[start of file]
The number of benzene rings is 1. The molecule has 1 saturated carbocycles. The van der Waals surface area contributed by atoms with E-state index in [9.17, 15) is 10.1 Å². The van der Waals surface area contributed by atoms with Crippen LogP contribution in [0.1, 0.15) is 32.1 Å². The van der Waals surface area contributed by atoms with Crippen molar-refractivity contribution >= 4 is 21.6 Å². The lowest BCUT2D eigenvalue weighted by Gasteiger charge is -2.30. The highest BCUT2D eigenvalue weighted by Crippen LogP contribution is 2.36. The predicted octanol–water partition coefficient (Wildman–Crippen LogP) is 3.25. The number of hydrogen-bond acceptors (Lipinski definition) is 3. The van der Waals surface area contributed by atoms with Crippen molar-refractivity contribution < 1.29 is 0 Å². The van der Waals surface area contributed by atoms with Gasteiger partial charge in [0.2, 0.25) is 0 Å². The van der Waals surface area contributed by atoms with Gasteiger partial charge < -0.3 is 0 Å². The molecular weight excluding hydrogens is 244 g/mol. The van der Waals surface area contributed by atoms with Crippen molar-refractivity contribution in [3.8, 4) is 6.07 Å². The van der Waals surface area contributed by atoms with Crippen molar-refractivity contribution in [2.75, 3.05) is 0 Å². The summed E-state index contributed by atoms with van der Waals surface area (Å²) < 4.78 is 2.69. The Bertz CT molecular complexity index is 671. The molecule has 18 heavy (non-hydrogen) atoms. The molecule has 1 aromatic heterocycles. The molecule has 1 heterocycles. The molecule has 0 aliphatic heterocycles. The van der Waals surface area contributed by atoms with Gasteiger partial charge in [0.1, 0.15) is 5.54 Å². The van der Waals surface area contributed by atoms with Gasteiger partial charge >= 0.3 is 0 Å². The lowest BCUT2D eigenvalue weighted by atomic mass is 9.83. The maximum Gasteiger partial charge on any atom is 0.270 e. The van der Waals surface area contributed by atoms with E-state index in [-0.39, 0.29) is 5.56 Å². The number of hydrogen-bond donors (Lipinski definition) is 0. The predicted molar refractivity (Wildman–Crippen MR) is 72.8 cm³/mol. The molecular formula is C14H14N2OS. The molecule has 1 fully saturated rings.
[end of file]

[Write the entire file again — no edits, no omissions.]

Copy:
The number of benzene rings is 1. The molecule has 1 saturated carbocycles. The van der Waals surface area contributed by atoms with E-state index in [9.17, 15) is 10.1 Å². The van der Waals surface area contributed by atoms with Crippen LogP contribution in [0.1, 0.15) is 32.1 Å². The van der Waals surface area contributed by atoms with Crippen molar-refractivity contribution >= 4 is 21.6 Å². The lowest BCUT2D eigenvalue weighted by Gasteiger charge is -2.30. The highest BCUT2D eigenvalue weighted by Crippen LogP contribution is 2.36. The predicted octanol–water partition coefficient (Wildman–Crippen LogP) is 3.25. The number of hydrogen-bond acceptors (Lipinski definition) is 3. The van der Waals surface area contributed by atoms with Crippen molar-refractivity contribution < 1.29 is 0 Å². The van der Waals surface area contributed by atoms with Gasteiger partial charge in [0.2, 0.25) is 0 Å². The van der Waals surface area contributed by atoms with Gasteiger partial charge < -0.3 is 0 Å². The molecular weight excluding hydrogens is 244 g/mol. The van der Waals surface area contributed by atoms with Crippen molar-refractivity contribution in [3.8, 4) is 6.07 Å². The van der Waals surface area contributed by atoms with Crippen molar-refractivity contribution in [2.75, 3.05) is 0 Å². The summed E-state index contributed by atoms with van der Waals surface area (Å²) < 4.78 is 2.69. The Bertz CT molecular complexity index is 671. The molecule has 18 heavy (non-hydrogen) atoms. The molecule has 1 aromatic heterocycles. The molecule has 1 heterocycles. The molecule has 0 aliphatic heterocycles. The van der Waals surface area contributed by atoms with Gasteiger partial charge in [0.1, 0.15) is 5.54 Å². The van der Waals surface area contributed by atoms with Gasteiger partial charge >= 0.3 is 0 Å². The lowest BCUT2D eigenvalue weighted by atomic mass is 9.83. The maximum Gasteiger partial charge on any atom is 0.270 e. The van der Waals surface area contributed by atoms with E-state index in [-0.39, 0.29) is 5.56 Å². The number of hydrogen-bond donors (Lipinski definition) is 0. The predicted molar refractivity (Wildman–Crippen MR) is 72.8 cm³/mol. The molecular formula is C14H14N2OS. The molecule has 1 fully saturated rings.